Wed 29th May 2019 by Sophie Purnell
In Shakespeare’s play Hamlet, Prince Hamlet utters the famous phrase “to be, or not to be, that is the question.” In this soliloquy, Prince Hamlet addresses the struggles of mental disability. Prince Hamlet contemplates the struggles of continuing to live but acknowledges that the alternative may be worse. Likewise, although not to the same scale as Prince Hamlet’s question, for some employees disclosing a mental disability to employers may prove to be painful but the alternative of not disclosing may be worse.
Considering May is mental health awareness month, it is fitting to discuss this topic in the workplace. There are many benefits for employers who promote mental health programs and awareness in the workplace like reducing absenteeism and improving productivity. While these efforts by employers are laudable, an employer’s reaction, and subsequent accommodations provided to an employee after disclosing a mental disability, is more telling of a company’s resources and the availability of accommodations.
The Perils of Disclosing
Given the stigma associated with mental health problems, disclosing a mental disability to your employer can often be difficult and uncomfortable. Questions such as:
- What if my employer thinks I’m not capable of career promoting opportunities?
- What if they terminate me?
- What if it leads to further exclusion or alienation from co-workers?
- What if my employer thinks I’m just making it up or does not understand the symptoms?
- What if they think “I’m too sensitive”?
The stigma is real and leads employees to not disclose mental health problems to their employers. This results in employees not receiving much needed assistance and support.
The Perils of Not Disclosing
On the flip side, not disclosing your mental health concerns may lead to not receiving proper accommodations. For example, if you end up being terminated for what is perceived to be poor work performance when in actuality it is, in part, related to your mental disability it may be more difficult to establish a human rights complaint and/or a civil claim because you did not previously disclose your disability.
So, Should You Disclose?
Disclosing a mental disability can often be a double-edged sword as described in the above paragraphs. However, if a mental disability is getting in the way of your performance at work, including increased absenteeism, difficulties concentrating, and irritability around co-workers, then disclosing your mental health problems may be beneficial. Before disclosing, consult with your physician and an employment lawyer about how much to disclose and your legal options. Consider also speaking on a confidential basis to your human resources department if you need options on what accommodations may be available in your workplace. In many cases, disclosing the nitty gritty details of your disability is unnecessary and a simple physician’s note asking for accommodations may suffice. Sometimes, medical documentation along with collaboration between the employee, the employer and the physician are required to provide proper accommodations.
It is also important to remember that the Alberta Human Rights Act prohibits an employer from discriminating against an employee because of “mental disability”. “Mental disability” is defined under the Alberta Human Rights Act as “any mental disorder, developmental disorder or learning disorder, regardless of the cause or duration of the disorder”. This can include anxiety, depression, ADHD, bipolar disorder, obsessive-compulsive disorder (OCD), addictions, etc. While employers have an obligation to accommodate employees with a mental disability, this does not always happen. As such, if you are uncertain if you should disclose your mental health concerns, what and how much to disclose, consult with an employment lawyer.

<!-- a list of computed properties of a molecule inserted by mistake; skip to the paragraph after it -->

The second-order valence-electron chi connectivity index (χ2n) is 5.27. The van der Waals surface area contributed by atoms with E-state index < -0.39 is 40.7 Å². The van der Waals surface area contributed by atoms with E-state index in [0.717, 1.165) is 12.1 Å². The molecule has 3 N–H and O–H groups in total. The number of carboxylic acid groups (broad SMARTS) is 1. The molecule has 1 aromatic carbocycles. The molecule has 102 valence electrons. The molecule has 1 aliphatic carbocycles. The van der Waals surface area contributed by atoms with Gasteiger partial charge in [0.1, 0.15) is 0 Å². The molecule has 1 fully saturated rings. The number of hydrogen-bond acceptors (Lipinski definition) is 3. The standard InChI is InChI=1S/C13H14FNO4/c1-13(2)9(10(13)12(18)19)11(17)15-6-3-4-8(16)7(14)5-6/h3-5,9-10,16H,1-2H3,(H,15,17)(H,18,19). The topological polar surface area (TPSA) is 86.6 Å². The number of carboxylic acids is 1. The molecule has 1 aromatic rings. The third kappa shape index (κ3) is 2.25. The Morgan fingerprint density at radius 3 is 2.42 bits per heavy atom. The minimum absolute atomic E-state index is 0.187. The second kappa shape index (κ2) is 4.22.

What if I do not have a mental disability but I’m struggling with personal matters?
Most of us will go through hard seasons in life requiring support from our employers. This can include events such as: the death of a family member or close friend, caring for a sick child or an aging parent, domestic violence, an unexpected surgery, divorce etc. While these hard times may not lead to a “mental disability” as defined under the Alberta Human Rights Act, you may be entitled to certain benefits under Alberta’s Employment Standards Code to assist you during such times. These benefits include Bereavement Leave, Personal and Family Responsibility Leave, Compassionate Care Leave, Critical Illness of Child Leave, Long-term Illness and Injury Leave, and Domestic Violence Leave. Additionally, you may be able to claim short-term disability under your company’s insurance plan. If you are uncertain about which options to use, consult with an employment lawyer.
I have not disclosed my mental disability and I’ve recently been terminated
While failure of an employee to provide information for disability-related accommodation may provide a defence to a human rights complaint, the duty of an employer to accommodate an employee is not engaged only after an employee provides a medical note or information. If you believe your mental disability played a factor in your termination, although you did not disclose the illness or provide medical documentation, consult with an employment lawyer about your options. In some cases, you may still be able to file a human rights complaint or claim wrongful dismissal.
I have disclosed my mental disability and I’m not receiving accommodations
Keep a paper trail of the incidents where your employer is denying accommodations, including dates and how the concerns were not addressed. You may be able to file a human rights complaint and/or claim constructive dismissal. In both cases, consult with an employment lawyer before making a claim.